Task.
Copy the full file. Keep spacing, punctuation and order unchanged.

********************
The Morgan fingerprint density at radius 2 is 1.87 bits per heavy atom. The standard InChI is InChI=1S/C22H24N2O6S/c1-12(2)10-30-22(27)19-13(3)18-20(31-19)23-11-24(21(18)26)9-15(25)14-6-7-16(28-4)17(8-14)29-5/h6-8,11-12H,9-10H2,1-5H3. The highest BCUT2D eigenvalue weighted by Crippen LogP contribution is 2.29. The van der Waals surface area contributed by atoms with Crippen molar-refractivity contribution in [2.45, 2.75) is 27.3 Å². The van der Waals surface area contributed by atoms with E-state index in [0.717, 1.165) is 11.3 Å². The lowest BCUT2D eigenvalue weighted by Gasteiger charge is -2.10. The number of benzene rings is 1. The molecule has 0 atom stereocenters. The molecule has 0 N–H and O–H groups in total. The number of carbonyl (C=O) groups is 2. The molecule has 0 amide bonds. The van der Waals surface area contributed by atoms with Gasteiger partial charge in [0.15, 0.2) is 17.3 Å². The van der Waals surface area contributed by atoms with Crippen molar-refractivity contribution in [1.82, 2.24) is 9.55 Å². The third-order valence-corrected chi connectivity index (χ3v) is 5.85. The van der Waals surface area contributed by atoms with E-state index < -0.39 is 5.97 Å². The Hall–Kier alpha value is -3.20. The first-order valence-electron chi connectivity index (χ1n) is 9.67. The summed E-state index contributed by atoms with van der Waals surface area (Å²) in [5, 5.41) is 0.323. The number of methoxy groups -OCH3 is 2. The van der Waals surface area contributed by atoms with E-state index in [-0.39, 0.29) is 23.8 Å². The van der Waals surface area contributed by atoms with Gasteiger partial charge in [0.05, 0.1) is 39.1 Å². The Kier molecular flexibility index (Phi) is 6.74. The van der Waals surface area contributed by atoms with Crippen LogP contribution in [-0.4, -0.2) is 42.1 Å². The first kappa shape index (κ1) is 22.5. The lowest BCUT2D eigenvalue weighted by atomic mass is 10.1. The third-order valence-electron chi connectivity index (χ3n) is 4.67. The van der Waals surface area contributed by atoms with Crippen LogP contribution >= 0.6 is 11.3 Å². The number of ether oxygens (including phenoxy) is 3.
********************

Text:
The Morgan fingerprint density at radius 2 is 1.87 bits per heavy atom. The standard InChI is InChI=1S/C22H24N2O6S/c1-12(2)10-30-22(27)19-13(3)18-20(31-19)23-11-24(21(18)26)9-15(25)14-6-7-16(28-4)17(8-14)29-5/h6-8,11-12H,9-10H2,1-5H3. The highest BCUT2D eigenvalue weighted by Crippen LogP contribution is 2.29. The van der Waals surface area contributed by atoms with Crippen molar-refractivity contribution in [2.45, 2.75) is 27.3 Å². The van der Waals surface area contributed by atoms with E-state index in [0.717, 1.165) is 11.3 Å². The lowest BCUT2D eigenvalue weighted by Gasteiger charge is -2.10. The number of benzene rings is 1. The molecule has 0 atom stereocenters. The molecule has 0 N–H and O–H groups in total. The number of carbonyl (C=O) groups is 2. The molecule has 0 amide bonds. The van der Waals surface area contributed by atoms with Gasteiger partial charge in [0.15, 0.2) is 17.3 Å². The van der Waals surface area contributed by atoms with Crippen molar-refractivity contribution in [1.82, 2.24) is 9.55 Å². The third-order valence-corrected chi connectivity index (χ3v) is 5.85. The van der Waals surface area contributed by atoms with E-state index < -0.39 is 5.97 Å². The Hall–Kier alpha value is -3.20. The first-order valence-electron chi connectivity index (χ1n) is 9.67. The summed E-state index contributed by atoms with van der Waals surface area (Å²) in [5, 5.41) is 0.323. The number of methoxy groups -OCH3 is 2. The van der Waals surface area contributed by atoms with E-state index in [-0.39, 0.29) is 23.8 Å². The van der Waals surface area contributed by atoms with Gasteiger partial charge in [0.05, 0.1) is 39.1 Å². The Kier molecular flexibility index (Phi) is 6.74. The van der Waals surface area contributed by atoms with Crippen LogP contribution in [-0.4, -0.2) is 42.1 Å². The first kappa shape index (κ1) is 22.5. The lowest BCUT2D eigenvalue weighted by atomic mass is 10.1. The third-order valence-electron chi connectivity index (χ3n) is 4.67. The van der Waals surface area contributed by atoms with Crippen LogP contribution >= 0.6 is 11.3 Å². The number of ether oxygens (including phenoxy) is 3.